#4. Did we piss anyone off? Not as many people as we think, but probably more than we know.  We did get a testy retort from one of the subjects of a snarky post, but we might’ve deserved that.  We probably don’t have the constitution to get into flame wars any more.

#5. Did we get academia out of our systems? Yes and not really.  Caroline had gotten past the neuroses of academia long ago, which is why she’s able to write with more perspective and offer less baggage-laden observations.  Arnold is still working on it, although maintaining a blog that gives iffy advice on how to approach diss writing and job rec gathering doesn’t really show much improvement, does it?  But he really has gotten past a lot of the mental blocks in his way just six months and one day ago.

Thanks to everyone who’s read Post Academic!  And here’s to another six months and hopefully more, if we can only get ourselves on the blogging equivalent of the tenure track…

Top Grad Student finale: Polls close in a few days!

Posted in Housekeeping by Arnold Pan on August 15, 2010

Hope everyone is having a good weekend!  We’re putting in a plug to get folks to vote in our “Top Grad Student” finale, which is in the campus visit round.  However, voting might be futile, thanks to a very committed Media Studies constituency, which has put our Media Studies contestant at the top week in, week out.  Here are the results, up to this point:

Week 1, CV writing — Winners: English, Media Studies (Loser: Poli Sci)

Week 2, curriculum builder — Winner: Media Studies (Losers: Engineering, History, Physics)

Week 3, extracurriculars — Winner: Media Studies (Loser: Math)

Week 4, convention interviews — Winner: Media Studies (Loser: Life Sciences)

So far, English is putting up a good fight and it might come down to the wire for this one.  Polls close on Tuesday!

Student Loans: Now With Punchlines

Posted in Housekeeping by postacademic on July 31, 2010

Are any of you keeping up with “Last Comic Standing”? One of the finalists, a comedian named Roy Wood Jr., has a clever bit on student loans:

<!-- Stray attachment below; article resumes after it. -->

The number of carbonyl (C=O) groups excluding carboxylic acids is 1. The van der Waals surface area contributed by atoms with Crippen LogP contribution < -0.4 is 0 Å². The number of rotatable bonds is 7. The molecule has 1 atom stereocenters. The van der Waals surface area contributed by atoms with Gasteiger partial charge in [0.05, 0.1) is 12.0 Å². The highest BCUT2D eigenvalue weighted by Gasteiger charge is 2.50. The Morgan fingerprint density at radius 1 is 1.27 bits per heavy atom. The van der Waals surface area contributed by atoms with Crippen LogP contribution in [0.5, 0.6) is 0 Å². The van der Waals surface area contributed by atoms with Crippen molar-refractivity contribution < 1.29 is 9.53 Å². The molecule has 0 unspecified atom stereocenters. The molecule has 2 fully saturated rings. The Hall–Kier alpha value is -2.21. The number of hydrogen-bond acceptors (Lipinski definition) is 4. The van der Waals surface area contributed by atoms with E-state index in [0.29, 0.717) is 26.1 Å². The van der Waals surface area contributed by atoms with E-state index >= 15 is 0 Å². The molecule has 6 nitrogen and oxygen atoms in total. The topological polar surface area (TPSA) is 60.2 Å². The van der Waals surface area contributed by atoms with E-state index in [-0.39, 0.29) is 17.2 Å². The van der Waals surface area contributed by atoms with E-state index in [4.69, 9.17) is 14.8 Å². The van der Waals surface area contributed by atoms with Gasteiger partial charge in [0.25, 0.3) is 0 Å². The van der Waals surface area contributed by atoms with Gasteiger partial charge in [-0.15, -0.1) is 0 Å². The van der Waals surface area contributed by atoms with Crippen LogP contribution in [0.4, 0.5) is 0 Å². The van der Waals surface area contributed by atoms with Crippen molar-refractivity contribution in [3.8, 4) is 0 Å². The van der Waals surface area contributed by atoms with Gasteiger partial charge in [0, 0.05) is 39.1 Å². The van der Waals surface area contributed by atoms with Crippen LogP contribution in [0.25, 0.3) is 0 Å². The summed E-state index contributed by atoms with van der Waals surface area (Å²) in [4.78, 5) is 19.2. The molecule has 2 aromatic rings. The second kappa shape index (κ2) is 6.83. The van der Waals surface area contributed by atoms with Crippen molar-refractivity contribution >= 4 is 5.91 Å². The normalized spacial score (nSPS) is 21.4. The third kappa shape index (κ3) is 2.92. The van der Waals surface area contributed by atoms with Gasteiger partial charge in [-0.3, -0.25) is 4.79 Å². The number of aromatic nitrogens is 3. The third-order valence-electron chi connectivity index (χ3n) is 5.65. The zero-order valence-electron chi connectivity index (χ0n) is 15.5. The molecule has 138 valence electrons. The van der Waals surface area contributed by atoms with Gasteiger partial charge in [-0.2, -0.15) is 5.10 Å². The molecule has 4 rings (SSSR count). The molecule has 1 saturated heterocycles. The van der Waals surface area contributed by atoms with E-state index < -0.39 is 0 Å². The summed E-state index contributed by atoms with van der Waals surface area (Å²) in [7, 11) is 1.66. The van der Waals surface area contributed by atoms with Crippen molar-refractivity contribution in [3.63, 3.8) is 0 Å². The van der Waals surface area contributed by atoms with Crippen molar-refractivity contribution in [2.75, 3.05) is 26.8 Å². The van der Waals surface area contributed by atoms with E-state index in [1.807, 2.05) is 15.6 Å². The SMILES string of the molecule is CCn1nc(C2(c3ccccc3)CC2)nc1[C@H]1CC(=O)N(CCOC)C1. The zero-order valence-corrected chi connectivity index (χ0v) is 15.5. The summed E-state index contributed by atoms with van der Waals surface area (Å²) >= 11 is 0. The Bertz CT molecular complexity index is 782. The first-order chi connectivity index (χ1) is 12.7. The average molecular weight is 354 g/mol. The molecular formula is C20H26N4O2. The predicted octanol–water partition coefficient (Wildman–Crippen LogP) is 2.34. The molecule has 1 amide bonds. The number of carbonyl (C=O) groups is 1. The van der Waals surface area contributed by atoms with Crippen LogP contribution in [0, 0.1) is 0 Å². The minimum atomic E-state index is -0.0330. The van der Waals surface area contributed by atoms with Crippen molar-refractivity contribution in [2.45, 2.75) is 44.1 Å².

Vodpod videos no longer available.

Yes! It is the for-profit model of education at work! Full refund for material not learned! Or, even better, full refund for jobs not received. Then grad students (who always learn all the class content) can get in on this deal, too.**If Hulu shows the full clip, the student loan part starts about one minute in.

Footnotes: Sunday Funnies

Posted in Absurdities,Housekeeping by Arnold Pan on July 4, 2010
Tags: , , , , ,

Happy July 4th!  Footnotes is a semi-regular series that collects some stories and postings that are semi-relevant to the semi-academic focus of the blog.  Since today is a lazy summer holiday Sunday, we figured we’d keep it short and sweet and funny.  This time around, we’re linking to some Ph.D. oriented comics.

"Jorge Cham giving a talk at the EPFL" by Rama (Creative Commons license)

PhD Comics: Probably anyone who reads this blog is aware of PhD Comics–aka Piled High and Deeper--since it gets, like, a gajillion pageviews.  The title pretty much explains it all, but for anyone who’s unfamiliar with it, it ‘s the product of Jorge Cham, a PhD in Mechanical Engineering and one-time instructor at Caltech.  PhD Comics really is a phenomenon, spinning off books, merch, and tons of appearances for Cham at a campus near you from the original enterprise.  The comic captures a lot of the absurdities of Ph.D. life, and some of the recent comics cover what it’s like for grad students to grub around for free food and a Mad Libs version of a conference CFP.

LitBrick: LitBrick is a more recent concoction of John S. Troutman, whose inspiration for his great books inspired webcomic seems to be have been his attempt to read the Norton Anthology from cover-to-cover.  According the LitBrick’s about page, Troutman whips up something about whatever piece of classic lit he feels like, including a comic and a commentary.  So far, it seems like he’s at the beginning of the Norton Anthology, rendering and/or musing about ye olde canon into comic strip form, like Bede, Beowulf, and, currently, Sir Gawain and the Green Knight.  We’ll keep track of how far into the Norton LitBrick gets!

Nobody Scores: OK, Nobody Scores isn’t a webcomic primarily about academia, per se, but it does bill itself as a “little comic about inevitable disaster”.  It definitely touches on some of academia’s absurdities from an outsider’s perspective and, besides, it’s the brainchild of a great childhood friend of mine (with whom I’ve fallen out of touch), Brandon Bolt–if you get a pingback at your site, Brandon, howdy!  For us post/academics, one of the main characters, Raoul, is a professor-type, who’s described as “a man of peerless logic, scintillating intellect, and great, and always irrelevant, accomplishments”.  So that how a well-read, well-educated non-academic might look at academia, huh?  It’s serendipitous for us that the current edition of Nobody Scores is titled “Triumph of the Nerds”.

Have good holiday and enjoy a few days off!